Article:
"It should be noted that under a separate contract which is not scheduled to expire, the Department of Commerce has conferred upon ICANN the management of the master files of the domain name system generally know as the root zone files. Under that non-expiring contract, ICANN also manages and coordinates the allocation of IP addresses," Boucher said. "In considering whether the expiring contract should be renewed or should expire without renewal, key questions are whether ICANN's decision making is sufficiently transparent or whether improvements are needed and whether under its existing structure and practices ICANN is sufficiently accountable to Internet stakeholders and the global community of Internet users."

While Boucher's opening statements sounded diplomatic enough, his questioning of ICANN's then-CEO, Dr. Paul Twomey, sounded more like an excoriation. At one point, Rep. Boucher appeared to accuse Dr. Twomey of enabling regulation over TLDs to become so loose that cybersquatting had grown rampant.

But Dr. Twomey held his own, at one point suggesting to the Subcommittee that if the US continues to place its stamp on the instrument of ICANN's oversight, other countries may sign out of the gTLD plan, perhaps creating their own interoperable, though separate, domain name systems. "Any new [JPA-like] instrument, even if temporary, will throw into question the public-private partnership and the government's confidence in it," Dr. Twomey is quoted as saying.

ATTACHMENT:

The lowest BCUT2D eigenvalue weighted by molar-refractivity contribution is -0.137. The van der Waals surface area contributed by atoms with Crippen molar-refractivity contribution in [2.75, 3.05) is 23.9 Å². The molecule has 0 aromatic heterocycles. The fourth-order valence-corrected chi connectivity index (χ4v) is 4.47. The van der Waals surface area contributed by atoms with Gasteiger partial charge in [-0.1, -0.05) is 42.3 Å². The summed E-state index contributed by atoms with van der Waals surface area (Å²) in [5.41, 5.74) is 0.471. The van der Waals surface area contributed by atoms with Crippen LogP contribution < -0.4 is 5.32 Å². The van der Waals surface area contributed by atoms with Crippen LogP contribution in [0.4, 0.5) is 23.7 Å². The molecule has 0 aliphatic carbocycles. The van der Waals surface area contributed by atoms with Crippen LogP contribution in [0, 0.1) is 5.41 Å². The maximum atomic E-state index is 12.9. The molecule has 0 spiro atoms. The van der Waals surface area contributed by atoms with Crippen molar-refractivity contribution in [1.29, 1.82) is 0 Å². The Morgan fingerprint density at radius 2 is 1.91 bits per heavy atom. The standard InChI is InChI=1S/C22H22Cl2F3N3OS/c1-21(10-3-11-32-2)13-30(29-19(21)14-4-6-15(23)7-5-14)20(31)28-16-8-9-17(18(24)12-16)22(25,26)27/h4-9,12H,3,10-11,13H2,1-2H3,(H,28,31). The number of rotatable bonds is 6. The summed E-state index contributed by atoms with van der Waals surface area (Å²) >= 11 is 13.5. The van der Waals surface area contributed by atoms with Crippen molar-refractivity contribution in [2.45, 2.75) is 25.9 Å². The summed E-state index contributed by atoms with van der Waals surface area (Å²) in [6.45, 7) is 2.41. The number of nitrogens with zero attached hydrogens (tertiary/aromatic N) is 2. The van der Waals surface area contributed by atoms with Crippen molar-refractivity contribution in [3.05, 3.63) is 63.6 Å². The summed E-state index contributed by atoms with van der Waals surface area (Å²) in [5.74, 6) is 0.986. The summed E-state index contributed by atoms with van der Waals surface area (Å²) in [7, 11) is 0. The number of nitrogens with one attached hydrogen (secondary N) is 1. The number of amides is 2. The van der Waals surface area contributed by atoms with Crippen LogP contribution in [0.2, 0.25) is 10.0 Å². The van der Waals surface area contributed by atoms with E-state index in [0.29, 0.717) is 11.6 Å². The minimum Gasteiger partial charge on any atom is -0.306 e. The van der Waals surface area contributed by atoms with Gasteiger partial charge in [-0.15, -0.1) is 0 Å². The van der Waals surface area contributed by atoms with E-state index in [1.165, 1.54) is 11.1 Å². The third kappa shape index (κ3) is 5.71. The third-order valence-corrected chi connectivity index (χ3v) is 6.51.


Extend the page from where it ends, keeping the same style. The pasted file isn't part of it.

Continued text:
That suggestion may only have given members of Congress more fuel for their fire, as Reps. Boucher's and Waxman's letter to the DoC now suggests that the only way to maintain a single authority over the Internet, preventing other nations from creating splinter groups, is to place the DoC in permanent authoritative control. "A permanent instrument stating commitments and principles by both parties will place beyond doubt the value of the current model for managing the DNS devised by the Commerce Department and implemented by ICANN," their letter reads, "which has proven to be stable and has prevented control by any one entity of these critical functions."

One aspect of Internet governance the letter does not touch upon is the resolution of disputes. Today, one grievance many international members have is the fact that disputes that make their way to court must now be settled in and by the State of California, where ICANN is officially headquartered -- which not even California is particularly proud of. A "G-12" committee overseeing ICANN, as supported by European Commissioner Viviane Reding, could conceivably enable disputes to be settled in the stakeholder's country of origin. But while that may appear more convenient for stakeholders, the plurality of binding legalities could create new procedural tangles for the agency, which new CEO Beckstrom has acknowledged is already too complex.

The job Rod Beckstrom left to run ICANN was the leadership of the US National Cybersecurity Center, perhaps narrowly avoiding a candidacy for the "cybersecurity czar" post that now Melissa Hathaway no longer wants.